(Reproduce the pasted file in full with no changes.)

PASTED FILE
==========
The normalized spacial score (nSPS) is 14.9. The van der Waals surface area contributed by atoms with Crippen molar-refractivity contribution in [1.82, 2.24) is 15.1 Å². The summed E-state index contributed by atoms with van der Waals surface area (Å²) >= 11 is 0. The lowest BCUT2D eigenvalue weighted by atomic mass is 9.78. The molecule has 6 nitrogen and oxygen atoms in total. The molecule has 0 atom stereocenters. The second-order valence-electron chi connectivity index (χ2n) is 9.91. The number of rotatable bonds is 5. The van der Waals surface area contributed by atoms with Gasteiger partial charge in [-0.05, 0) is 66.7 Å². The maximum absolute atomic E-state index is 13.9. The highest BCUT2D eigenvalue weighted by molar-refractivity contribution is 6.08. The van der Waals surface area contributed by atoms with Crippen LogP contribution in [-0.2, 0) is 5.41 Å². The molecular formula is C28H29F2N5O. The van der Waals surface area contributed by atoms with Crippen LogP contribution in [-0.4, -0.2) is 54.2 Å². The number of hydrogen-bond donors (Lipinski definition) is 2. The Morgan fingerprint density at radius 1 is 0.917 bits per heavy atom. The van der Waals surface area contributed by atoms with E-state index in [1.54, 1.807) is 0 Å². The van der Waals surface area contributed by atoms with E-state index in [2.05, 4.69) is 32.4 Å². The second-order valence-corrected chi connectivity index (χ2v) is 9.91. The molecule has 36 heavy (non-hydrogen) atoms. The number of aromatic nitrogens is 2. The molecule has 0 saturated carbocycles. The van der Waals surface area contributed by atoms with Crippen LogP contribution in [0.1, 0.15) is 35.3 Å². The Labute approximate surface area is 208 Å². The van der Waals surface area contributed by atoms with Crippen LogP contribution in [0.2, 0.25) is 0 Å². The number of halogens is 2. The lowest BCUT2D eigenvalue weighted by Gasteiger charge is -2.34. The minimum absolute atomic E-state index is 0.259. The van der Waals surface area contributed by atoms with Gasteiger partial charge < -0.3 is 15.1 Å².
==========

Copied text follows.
The normalized spacial score (nSPS) is 14.9. The van der Waals surface area contributed by atoms with Crippen molar-refractivity contribution in [1.82, 2.24) is 15.1 Å². The summed E-state index contributed by atoms with van der Waals surface area (Å²) >= 11 is 0. The lowest BCUT2D eigenvalue weighted by atomic mass is 9.78. The molecule has 6 nitrogen and oxygen atoms in total. The molecule has 0 atom stereocenters. The second-order valence-electron chi connectivity index (χ2n) is 9.91. The number of rotatable bonds is 5. The van der Waals surface area contributed by atoms with Gasteiger partial charge in [-0.05, 0) is 66.7 Å². The maximum absolute atomic E-state index is 13.9. The highest BCUT2D eigenvalue weighted by molar-refractivity contribution is 6.08. The van der Waals surface area contributed by atoms with Crippen LogP contribution in [-0.2, 0) is 5.41 Å². The molecular formula is C28H29F2N5O. The van der Waals surface area contributed by atoms with Crippen LogP contribution in [-0.4, -0.2) is 54.2 Å². The number of hydrogen-bond donors (Lipinski definition) is 2. The Morgan fingerprint density at radius 1 is 0.917 bits per heavy atom. The van der Waals surface area contributed by atoms with E-state index in [1.54, 1.807) is 0 Å². The van der Waals surface area contributed by atoms with E-state index in [2.05, 4.69) is 32.4 Å². The second-order valence-corrected chi connectivity index (χ2v) is 9.91. The molecule has 36 heavy (non-hydrogen) atoms. The number of aromatic nitrogens is 2. The molecule has 0 saturated carbocycles. The van der Waals surface area contributed by atoms with Crippen LogP contribution in [0.1, 0.15) is 35.3 Å². The Labute approximate surface area is 208 Å². The van der Waals surface area contributed by atoms with Crippen LogP contribution in [0.2, 0.25) is 0 Å². The number of halogens is 2. The lowest BCUT2D eigenvalue weighted by Gasteiger charge is -2.34. The minimum absolute atomic E-state index is 0.259. The van der Waals surface area contributed by atoms with Gasteiger partial charge < -0.3 is 15.1 Å².